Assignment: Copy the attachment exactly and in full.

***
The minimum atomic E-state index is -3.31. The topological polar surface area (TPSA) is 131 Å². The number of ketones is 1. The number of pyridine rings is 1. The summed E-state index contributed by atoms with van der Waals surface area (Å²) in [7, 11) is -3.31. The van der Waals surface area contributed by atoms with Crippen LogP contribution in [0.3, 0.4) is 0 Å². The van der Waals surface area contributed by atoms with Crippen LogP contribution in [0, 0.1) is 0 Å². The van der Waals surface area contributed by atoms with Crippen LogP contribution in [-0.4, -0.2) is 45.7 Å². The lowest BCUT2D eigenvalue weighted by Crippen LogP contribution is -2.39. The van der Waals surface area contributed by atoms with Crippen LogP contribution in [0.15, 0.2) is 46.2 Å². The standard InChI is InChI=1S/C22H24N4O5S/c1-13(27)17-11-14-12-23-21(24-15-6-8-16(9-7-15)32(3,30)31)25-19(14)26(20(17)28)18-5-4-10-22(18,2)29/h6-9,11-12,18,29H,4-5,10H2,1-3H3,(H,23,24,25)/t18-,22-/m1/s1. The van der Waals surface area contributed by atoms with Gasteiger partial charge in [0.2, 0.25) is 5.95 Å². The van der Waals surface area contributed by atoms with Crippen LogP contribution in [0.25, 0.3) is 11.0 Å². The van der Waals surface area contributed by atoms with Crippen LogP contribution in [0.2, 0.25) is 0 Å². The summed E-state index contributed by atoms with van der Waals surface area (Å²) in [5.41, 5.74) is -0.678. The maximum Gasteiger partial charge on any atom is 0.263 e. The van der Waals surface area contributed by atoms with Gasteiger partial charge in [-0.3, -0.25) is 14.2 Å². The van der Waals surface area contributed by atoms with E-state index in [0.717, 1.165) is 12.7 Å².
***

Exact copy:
The minimum atomic E-state index is -3.31. The topological polar surface area (TPSA) is 131 Å². The number of ketones is 1. The number of pyridine rings is 1. The summed E-state index contributed by atoms with van der Waals surface area (Å²) in [7, 11) is -3.31. The van der Waals surface area contributed by atoms with Crippen LogP contribution in [0.3, 0.4) is 0 Å². The van der Waals surface area contributed by atoms with Crippen LogP contribution in [0, 0.1) is 0 Å². The van der Waals surface area contributed by atoms with Crippen LogP contribution in [-0.4, -0.2) is 45.7 Å². The lowest BCUT2D eigenvalue weighted by Crippen LogP contribution is -2.39. The van der Waals surface area contributed by atoms with Crippen LogP contribution in [0.15, 0.2) is 46.2 Å². The standard InChI is InChI=1S/C22H24N4O5S/c1-13(27)17-11-14-12-23-21(24-15-6-8-16(9-7-15)32(3,30)31)25-19(14)26(20(17)28)18-5-4-10-22(18,2)29/h6-9,11-12,18,29H,4-5,10H2,1-3H3,(H,23,24,25)/t18-,22-/m1/s1. The van der Waals surface area contributed by atoms with Gasteiger partial charge in [0.2, 0.25) is 5.95 Å². The van der Waals surface area contributed by atoms with Crippen LogP contribution in [0.25, 0.3) is 11.0 Å². The van der Waals surface area contributed by atoms with Crippen LogP contribution in [0.2, 0.25) is 0 Å². The summed E-state index contributed by atoms with van der Waals surface area (Å²) in [5.41, 5.74) is -0.678. The maximum Gasteiger partial charge on any atom is 0.263 e. The van der Waals surface area contributed by atoms with Gasteiger partial charge in [-0.3, -0.25) is 14.2 Å². The van der Waals surface area contributed by atoms with E-state index in [0.717, 1.165) is 12.7 Å².